Memorial for aid worker Henning

Published: Saturday 22nd November 2014 by The News Editor

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A memorial service will take place today for British aid worker Alan Henning, who was murdered by Islamic State (IS) militants in Syria.

Mr Henning’s family and friends will gather for a private service at Eccles Parish Church in Eccles, Greater Manchester, after which they will unveil a memorial stone in his honour.

The 47-year-old taxi driver was captured in December while delivering food and supplies to Syrian refugees.

A video showing his beheading by IS fighters was released on the internet on October 3 just weeks after footage emerged showing the murder of fellow British aid worker David Haines.

Ahead of today’s service, Mr Henning’s widow Barbara said the family had been devastated by the “senseless act of barbarity” and that his children, Lucy and Adam, may never come to comprehend the death of their “loving, funny and amazing dad”.

She said: “Alan was a peaceful, selfless man who left his family in the UK at Christmas 2013 to drive in a convoy all the way to Syria with his Muslim colleagues and friends to help those most in need. We, as a family, are extremely proud of him.

“Lucy and Adam understood why he had to go, he had explained to them how he had seen children with nothing, living in tents and queuing for food and water, and how much harder it was for them in the middle of winter.

“Some of these children had lost their entire families, killed by their own country’s leadership.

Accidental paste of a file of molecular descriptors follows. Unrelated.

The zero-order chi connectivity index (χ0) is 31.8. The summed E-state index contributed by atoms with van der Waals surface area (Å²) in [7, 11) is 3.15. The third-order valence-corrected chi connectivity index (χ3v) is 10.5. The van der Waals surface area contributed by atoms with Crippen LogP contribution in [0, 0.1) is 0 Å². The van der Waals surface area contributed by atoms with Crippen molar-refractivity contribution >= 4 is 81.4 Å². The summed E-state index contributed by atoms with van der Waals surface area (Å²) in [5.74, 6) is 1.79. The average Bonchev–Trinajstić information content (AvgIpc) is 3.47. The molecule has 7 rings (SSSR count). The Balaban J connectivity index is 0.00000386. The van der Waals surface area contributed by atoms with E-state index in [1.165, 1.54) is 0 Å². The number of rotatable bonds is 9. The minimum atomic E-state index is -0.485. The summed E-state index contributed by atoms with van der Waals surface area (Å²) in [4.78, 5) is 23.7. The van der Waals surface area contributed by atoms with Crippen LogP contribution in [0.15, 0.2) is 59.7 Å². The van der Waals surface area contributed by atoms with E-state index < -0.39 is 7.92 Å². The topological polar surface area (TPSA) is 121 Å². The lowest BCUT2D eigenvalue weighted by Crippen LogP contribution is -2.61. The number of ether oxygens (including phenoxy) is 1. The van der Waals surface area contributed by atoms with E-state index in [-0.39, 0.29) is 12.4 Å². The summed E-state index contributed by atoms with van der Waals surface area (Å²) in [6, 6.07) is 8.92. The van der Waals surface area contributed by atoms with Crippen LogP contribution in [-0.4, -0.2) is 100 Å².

“On behalf of the entire family, I want to thank everyone who campaigned for Alan’s release, who held vigils to pray for his safe return and who condemned those who took him.

“Your efforts were a great support to us and we take comfort in knowing how many people stood beside us in hoping for the best.”

Mrs Henning also condemned his killers for using the banner of religion as an excuse to carry out their despicable crimes.

She said: “These people are hiding behind a peaceful religion to carry out their crimes against humanity.

“We know this because we have seen the outcry from Muslims across the globe, condemning their behaviour.

“I only hope that we can bring these people to justice or that they receive the justice they deserve in the next life. No god would ever condone the killing of innocent people.”

Mr Henning’s murder is thought to have been at the hands of “Jihadi John”, an IS fighter who speaks with a London accent and who is apparently responsible for four other hostage killings – that of Mr Haines, US journalists James Foley and Steven Sotloff and, in footage released at the weekend, US aid worker Peter Kassig.

A previous memorial ceremony to Mr Henning was held last month at the British Muslim Heritage Centre in Manchester and was attended by faith and political leaders. Funds set up in his memory have raised more than £30,000.

Prime Minister David Cameron has also said he will consider recognising Mr Henning with a national honour following a request from his local MP, Labour’s Barbara Keeley.

Last month Mrs Henning and her children travelled to Scotland to join the family of Mr Haines for his memorial service.

At the time, she said the two families had been through “the same torment” and in a joint letter published in the Guardian newspaper they called on people to come together to defeat the terrorists.

Published: Saturday 22nd November 2014 by The News Editor

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